Bookworm: ‘Sign Here’ is a book that promises to be very good.

Terri Schlichenmeyer

“Sign Here: A Novel”

  • By Claudia Lux
  • c.2022, Berkley
  • $27, 404 pages

You promise yourself you’ll be very good. You’ll walk the straight-and-narrow path with the best of intentions. You’ll be good, until something happens, something irritates you, someone’s an idiot and your best laid plans go out the window. You’ll do better tomorrow. You’ll read “Sign Here” by Claudia Lux because there’s one place you don’t want to go.

These random meetings were killing him.

Well, technically speaking, Peyote Trip was already dead. He couldn’t remember when it happened or how; it could’ve been last millennium or last week.

“Sign Here: A Novel” by Claudia Lux.

That’s what happens when you work on Hell’s Fifth Floor: centuries feel like minutes and time warps. There’s no fire and brimstone there; no, it’s nothing but constant annoyances. Pens that dry up right when you need them. Full files, dropped to the floor. Radio stations that only play music you hate. Still, working on Fifth Floor was better than being on Second Floor.

Better by a mile. But Pey had a plan.

Once, when he was on Second Floor, an old timer told him something important. Don’t forget your real last name, the old guy said, and Peyote Trip didn’t because that was the key to getting a second chance on Earth.

He just had to get to Sixth Floor.

That should’ve been easy: over time, four members of the Harrison family had signed their names and given their souls in exchange for their most fervent wish. One more signature, and Peyote’d have a complete set and a promotion.

“Sign Here: A Novel” author Claudia Lux.

There was once a time when every member of the Harrison family eagerly anticipated going to their summer retreat. Six weeks of beach and barbecues was usually heavenly, but this year was different. This year, nobody wanted to summer away until daughter Mickey invited a friend along and the girl, Ruth, made the season feel sunnier. And with all the Harrisons in one place, Peyote was eager to get started.

Getting the last signature would take tact. It would take finesse.

It would take the help of a fiendish new colleague who had a plan of her own...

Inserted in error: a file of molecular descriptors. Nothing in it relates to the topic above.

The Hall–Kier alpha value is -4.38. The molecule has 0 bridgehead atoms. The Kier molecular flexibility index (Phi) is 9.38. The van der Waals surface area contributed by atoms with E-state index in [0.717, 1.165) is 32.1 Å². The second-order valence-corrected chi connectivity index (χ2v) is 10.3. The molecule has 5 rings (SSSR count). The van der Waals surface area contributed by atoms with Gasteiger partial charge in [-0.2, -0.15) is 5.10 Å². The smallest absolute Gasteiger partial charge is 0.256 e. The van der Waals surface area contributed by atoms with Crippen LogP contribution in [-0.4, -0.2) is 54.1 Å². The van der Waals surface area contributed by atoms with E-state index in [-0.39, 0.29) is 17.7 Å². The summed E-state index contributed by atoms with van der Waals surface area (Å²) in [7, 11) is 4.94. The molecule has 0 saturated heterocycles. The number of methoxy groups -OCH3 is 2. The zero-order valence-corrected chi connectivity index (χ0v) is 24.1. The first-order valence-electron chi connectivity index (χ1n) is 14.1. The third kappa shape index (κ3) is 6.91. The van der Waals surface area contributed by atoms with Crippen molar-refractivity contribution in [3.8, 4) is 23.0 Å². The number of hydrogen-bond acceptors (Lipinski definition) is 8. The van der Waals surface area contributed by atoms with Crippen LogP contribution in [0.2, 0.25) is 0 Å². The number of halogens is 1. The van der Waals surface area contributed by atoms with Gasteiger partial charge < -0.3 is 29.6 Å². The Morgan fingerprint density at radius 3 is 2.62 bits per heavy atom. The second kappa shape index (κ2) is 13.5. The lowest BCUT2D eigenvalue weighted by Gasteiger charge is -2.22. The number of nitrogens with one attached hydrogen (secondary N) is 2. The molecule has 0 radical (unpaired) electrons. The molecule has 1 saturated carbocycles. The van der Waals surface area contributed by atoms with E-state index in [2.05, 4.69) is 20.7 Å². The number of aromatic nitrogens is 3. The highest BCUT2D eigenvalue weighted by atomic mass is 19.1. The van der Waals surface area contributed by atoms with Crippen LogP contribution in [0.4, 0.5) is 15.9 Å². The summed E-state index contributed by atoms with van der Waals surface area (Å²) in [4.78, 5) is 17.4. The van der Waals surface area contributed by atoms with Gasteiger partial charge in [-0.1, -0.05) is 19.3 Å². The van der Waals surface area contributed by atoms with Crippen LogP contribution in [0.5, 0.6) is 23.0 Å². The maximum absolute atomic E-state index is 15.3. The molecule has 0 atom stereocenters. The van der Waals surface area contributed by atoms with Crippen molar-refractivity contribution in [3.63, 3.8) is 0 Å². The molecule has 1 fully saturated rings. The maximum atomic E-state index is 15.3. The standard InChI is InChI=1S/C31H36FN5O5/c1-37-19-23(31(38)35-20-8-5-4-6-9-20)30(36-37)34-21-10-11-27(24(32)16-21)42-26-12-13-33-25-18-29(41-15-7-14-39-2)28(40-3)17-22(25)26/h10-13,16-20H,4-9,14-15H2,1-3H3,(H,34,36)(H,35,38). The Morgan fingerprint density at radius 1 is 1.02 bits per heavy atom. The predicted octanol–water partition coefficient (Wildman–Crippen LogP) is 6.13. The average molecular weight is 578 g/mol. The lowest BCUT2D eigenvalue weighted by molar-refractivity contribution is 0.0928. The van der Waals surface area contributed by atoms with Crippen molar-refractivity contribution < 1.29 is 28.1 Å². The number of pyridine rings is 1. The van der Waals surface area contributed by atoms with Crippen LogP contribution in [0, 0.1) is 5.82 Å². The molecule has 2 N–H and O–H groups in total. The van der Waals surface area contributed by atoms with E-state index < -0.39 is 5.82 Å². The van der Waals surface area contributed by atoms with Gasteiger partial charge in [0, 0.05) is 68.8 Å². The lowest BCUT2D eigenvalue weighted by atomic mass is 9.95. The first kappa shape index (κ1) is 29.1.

Oh, my, but “Sign Here” is infernally clever!

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The first couple dozen pages – the ones that set the scene in the Underworld – touch upon all the irritations humans hate and, as dreadful as that might seem, it’s hilarious. Imagining an eternity of incessant aggravation is enough to make the worst person laughingly rue their ways – at least, it does until piled vexations and a slow, gradual, wince-worthy darkening of the story turn things not-so-funny anymore. By the time you think you know what’s coming (you don’t), the tale’s already become full of evil – just not where you expect it to be.

Author Claudia Lux doesn’t make things jump out at you to startle you, though. The scary stuff’s within. This might not be a tale for everyone, but for a reader with an uber-dark sense of humor and a love of a twisted and twisty thriller, it’ll be perfect. “Sign Here” is a book that promises to be very good.

For another fiendishly good novel …

One without the humor, try “A History of Fear” by Luke Dumas. It’s the tale of an American graduate school student who confessed to the killing of a classmate. He makes an audacious claim of terror and an underworldly demand. Was he insane, or was he telling the truth?

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The Bookworm is Terri Schlichenmeyer. She has been reading since she was 3 years old and never goes anywhere without a book. Terri lives on a hill in Wisconsin with two dogs and 11,000 books. Read past columns at